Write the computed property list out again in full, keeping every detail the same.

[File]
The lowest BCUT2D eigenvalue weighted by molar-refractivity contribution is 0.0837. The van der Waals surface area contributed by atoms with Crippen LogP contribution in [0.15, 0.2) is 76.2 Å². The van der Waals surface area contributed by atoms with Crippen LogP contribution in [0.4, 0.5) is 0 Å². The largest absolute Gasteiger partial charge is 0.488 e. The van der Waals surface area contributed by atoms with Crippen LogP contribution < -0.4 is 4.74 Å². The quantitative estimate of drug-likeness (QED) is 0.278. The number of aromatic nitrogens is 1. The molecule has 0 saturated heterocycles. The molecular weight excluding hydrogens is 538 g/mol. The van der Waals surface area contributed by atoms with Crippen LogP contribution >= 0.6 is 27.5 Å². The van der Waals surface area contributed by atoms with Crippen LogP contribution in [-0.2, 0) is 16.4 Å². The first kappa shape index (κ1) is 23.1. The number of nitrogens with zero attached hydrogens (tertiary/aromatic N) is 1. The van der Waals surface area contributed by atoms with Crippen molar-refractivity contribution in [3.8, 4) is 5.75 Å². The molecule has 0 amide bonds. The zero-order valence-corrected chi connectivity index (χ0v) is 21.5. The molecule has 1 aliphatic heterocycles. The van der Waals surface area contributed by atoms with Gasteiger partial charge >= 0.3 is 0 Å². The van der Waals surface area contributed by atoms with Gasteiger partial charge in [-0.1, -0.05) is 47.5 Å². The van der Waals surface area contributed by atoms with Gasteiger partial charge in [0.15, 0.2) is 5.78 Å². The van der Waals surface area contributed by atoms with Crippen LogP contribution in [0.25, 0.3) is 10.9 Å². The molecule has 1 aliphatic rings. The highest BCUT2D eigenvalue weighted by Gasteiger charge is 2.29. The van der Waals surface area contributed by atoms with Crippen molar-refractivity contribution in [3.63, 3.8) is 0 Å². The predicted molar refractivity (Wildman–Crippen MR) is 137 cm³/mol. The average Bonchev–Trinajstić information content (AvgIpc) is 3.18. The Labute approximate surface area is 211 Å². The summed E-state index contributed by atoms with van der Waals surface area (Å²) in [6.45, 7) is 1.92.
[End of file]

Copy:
The lowest BCUT2D eigenvalue weighted by molar-refractivity contribution is 0.0837. The van der Waals surface area contributed by atoms with Crippen LogP contribution in [0.15, 0.2) is 76.2 Å². The van der Waals surface area contributed by atoms with Crippen LogP contribution in [0.4, 0.5) is 0 Å². The largest absolute Gasteiger partial charge is 0.488 e. The van der Waals surface area contributed by atoms with Crippen LogP contribution < -0.4 is 4.74 Å². The quantitative estimate of drug-likeness (QED) is 0.278. The number of aromatic nitrogens is 1. The molecule has 0 saturated heterocycles. The molecular weight excluding hydrogens is 538 g/mol. The van der Waals surface area contributed by atoms with Crippen LogP contribution >= 0.6 is 27.5 Å². The van der Waals surface area contributed by atoms with Crippen LogP contribution in [-0.2, 0) is 16.4 Å². The first kappa shape index (κ1) is 23.1. The number of nitrogens with zero attached hydrogens (tertiary/aromatic N) is 1. The van der Waals surface area contributed by atoms with Crippen molar-refractivity contribution in [3.8, 4) is 5.75 Å². The molecule has 0 amide bonds. The zero-order valence-corrected chi connectivity index (χ0v) is 21.5. The molecule has 1 aliphatic heterocycles. The van der Waals surface area contributed by atoms with Gasteiger partial charge >= 0.3 is 0 Å². The van der Waals surface area contributed by atoms with Gasteiger partial charge in [-0.1, -0.05) is 47.5 Å². The van der Waals surface area contributed by atoms with Gasteiger partial charge in [0.15, 0.2) is 5.78 Å². The van der Waals surface area contributed by atoms with Crippen LogP contribution in [0.25, 0.3) is 10.9 Å². The molecule has 1 aliphatic rings. The highest BCUT2D eigenvalue weighted by Gasteiger charge is 2.29. The van der Waals surface area contributed by atoms with Crippen molar-refractivity contribution in [3.63, 3.8) is 0 Å². The predicted molar refractivity (Wildman–Crippen MR) is 137 cm³/mol. The average Bonchev–Trinajstić information content (AvgIpc) is 3.18. The Labute approximate surface area is 211 Å². The summed E-state index contributed by atoms with van der Waals surface area (Å²) in [6.45, 7) is 1.92.